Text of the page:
Separating the owners from the business
Even when the business is incorporated, the individual shareholders think of themselves as the “owners” of the business.
In reality, they are the owners of the stock in the corporation that owns the business.
They are probably also its officers and directors.
When it is necessary to consider bankruptcy, it becomes important to know just which debts of the corporation, if any, the shareholders may be personally liable for.
Simply owning the stock in a corporation does not make the individuals liable for the corporation’s debt. The shareholders may, however, become liable for the debts of the corporation either by agreement or by operation of law.
Liability by agreement
The most common way that a shareholder becomes liable for the corporation’s debts is by guaranteeing the debt.
That guarantee is a contractual agreement that makes the guarantor personally liable to the corporation’s creditor on that debt.
Sometimes that liability may arise by the mistake of the shareholder, who signs a contract or lease for the corporation in his own name, rather than in his capacity as an officer or employee of the corporation.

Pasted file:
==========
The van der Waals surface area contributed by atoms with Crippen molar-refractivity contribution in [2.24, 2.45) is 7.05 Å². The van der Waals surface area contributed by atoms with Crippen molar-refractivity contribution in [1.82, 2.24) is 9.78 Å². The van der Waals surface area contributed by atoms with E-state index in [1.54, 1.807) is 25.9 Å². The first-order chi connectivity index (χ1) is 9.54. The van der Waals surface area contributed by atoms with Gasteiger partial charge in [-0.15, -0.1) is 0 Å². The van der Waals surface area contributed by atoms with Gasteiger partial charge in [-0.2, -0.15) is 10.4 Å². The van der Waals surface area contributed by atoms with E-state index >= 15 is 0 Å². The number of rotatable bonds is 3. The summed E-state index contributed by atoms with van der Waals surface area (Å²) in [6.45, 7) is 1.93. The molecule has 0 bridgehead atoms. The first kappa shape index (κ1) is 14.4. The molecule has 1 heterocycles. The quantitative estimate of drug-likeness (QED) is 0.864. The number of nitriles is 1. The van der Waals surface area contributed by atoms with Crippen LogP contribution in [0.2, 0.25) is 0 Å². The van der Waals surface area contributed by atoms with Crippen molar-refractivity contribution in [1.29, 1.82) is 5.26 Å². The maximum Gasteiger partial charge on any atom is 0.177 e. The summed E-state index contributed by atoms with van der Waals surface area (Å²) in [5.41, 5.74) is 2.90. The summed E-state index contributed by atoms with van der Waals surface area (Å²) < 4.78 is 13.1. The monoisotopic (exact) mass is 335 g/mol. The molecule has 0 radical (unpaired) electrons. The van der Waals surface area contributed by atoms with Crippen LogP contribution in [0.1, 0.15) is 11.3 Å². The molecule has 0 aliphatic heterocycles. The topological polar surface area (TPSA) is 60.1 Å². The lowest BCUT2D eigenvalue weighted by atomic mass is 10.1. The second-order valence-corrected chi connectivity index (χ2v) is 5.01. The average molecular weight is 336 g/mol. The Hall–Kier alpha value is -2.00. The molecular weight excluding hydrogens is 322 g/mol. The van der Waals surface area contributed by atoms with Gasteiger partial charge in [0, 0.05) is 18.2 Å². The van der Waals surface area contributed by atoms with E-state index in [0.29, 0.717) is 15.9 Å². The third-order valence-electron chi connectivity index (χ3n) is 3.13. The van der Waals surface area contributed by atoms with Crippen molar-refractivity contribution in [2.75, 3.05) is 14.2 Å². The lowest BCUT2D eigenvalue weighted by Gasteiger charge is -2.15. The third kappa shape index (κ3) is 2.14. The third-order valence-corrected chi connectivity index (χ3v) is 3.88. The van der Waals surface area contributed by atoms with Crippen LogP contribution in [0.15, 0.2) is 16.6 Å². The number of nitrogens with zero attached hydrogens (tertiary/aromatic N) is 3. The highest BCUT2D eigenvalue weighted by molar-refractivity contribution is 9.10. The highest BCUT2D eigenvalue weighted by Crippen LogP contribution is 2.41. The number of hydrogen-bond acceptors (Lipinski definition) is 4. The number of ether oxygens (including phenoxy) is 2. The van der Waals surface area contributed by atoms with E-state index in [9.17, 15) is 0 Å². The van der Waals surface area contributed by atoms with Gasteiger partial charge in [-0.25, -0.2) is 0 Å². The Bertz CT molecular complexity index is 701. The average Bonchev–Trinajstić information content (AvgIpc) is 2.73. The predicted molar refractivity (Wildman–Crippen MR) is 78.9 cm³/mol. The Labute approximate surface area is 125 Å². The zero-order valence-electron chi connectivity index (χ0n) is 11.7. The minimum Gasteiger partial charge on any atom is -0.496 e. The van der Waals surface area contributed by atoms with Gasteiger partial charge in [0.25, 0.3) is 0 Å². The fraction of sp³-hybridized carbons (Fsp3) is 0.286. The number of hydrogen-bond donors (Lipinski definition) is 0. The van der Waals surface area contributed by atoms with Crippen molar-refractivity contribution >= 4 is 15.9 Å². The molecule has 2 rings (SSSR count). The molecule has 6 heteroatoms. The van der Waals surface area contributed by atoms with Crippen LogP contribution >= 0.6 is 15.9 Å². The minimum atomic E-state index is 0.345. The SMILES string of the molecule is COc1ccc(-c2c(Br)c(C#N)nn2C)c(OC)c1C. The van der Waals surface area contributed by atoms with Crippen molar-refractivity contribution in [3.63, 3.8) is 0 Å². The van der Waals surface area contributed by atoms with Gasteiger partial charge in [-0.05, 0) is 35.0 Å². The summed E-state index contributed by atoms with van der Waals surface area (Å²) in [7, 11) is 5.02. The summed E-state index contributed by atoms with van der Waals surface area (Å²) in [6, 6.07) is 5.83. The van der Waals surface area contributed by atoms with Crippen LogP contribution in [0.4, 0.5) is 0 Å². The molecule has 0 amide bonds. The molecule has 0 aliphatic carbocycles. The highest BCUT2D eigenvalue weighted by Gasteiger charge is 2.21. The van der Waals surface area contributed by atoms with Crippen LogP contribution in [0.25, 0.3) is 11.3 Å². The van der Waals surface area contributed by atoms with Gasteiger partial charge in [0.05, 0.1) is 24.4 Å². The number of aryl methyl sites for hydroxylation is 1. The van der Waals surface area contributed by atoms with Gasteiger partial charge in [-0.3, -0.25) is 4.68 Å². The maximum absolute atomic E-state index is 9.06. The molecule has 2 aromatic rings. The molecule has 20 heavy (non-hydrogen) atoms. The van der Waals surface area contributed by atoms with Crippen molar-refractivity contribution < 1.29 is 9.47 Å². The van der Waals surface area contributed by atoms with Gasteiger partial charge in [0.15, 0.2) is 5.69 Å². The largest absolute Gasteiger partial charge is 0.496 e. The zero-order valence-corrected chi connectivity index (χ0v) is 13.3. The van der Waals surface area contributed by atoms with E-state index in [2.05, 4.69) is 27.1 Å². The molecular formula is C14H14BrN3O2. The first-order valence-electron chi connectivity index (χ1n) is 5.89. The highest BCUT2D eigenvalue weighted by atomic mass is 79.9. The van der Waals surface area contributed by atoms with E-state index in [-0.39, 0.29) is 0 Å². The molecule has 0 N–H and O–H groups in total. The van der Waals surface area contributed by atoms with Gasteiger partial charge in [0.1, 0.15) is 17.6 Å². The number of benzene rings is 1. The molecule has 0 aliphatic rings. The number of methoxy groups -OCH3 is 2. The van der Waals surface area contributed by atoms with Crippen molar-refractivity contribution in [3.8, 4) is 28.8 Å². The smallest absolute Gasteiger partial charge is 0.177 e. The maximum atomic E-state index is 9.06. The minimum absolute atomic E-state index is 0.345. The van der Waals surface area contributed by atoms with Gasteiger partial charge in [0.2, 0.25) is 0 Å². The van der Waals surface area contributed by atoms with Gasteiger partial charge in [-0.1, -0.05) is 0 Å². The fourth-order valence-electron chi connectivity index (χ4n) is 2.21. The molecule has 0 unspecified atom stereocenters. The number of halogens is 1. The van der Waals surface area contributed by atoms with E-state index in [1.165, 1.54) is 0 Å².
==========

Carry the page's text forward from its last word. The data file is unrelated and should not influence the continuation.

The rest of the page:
Under state law, signing as “John Shareholder” may make John personally liable. The correct way to execute a document for a corporation is by signing “John Shareholder, President, Smallcorp, Inc.”
A bankruptcy filing by the corporation does not discharge the liability of a guarantor or another entity or individual who is liable for the bankrupt corporation’s debts. Neither does a corporate bankruptcy stay action against others who are liable.
Liability by operation of law
Creditors may sometimes “pierce the corporate veil” to impose liability on the shareholders where the shareholders have neglected corporate formalities, such as corporate meetings and required filings, or, more often, where they have ignored the legal separateness of the corporation and treated the corporation as an extension of themselves.
This can occur if the shareholders intermingle their money with that of the corporation or identify themselves as the business owner, suggesting that the business is a proprietorship.
Another way that individuals become liable for the corporation’s debts is where state or federal law makes the shareholders liable for the corporation’s employment taxes, sales taxes or for uninsured worker’s compensation claims.
More on trust fund tax claims in personal bankruptcy.
Analyze which debts are personal and which are corporate.
Planning where liability is shared
When a small business corporation fails, the shareholders need to examine the debts of the corporation and its history to determine whether they have some liability for the corporation’s debts.
It may be appropriate to see that the corporation pays first those debts for which the individuals may be liable ahead of other corporate debts.
Get competent legal advice to understand the application of bankruptcy preference statutes.
Thoughts on finding a lawyer.
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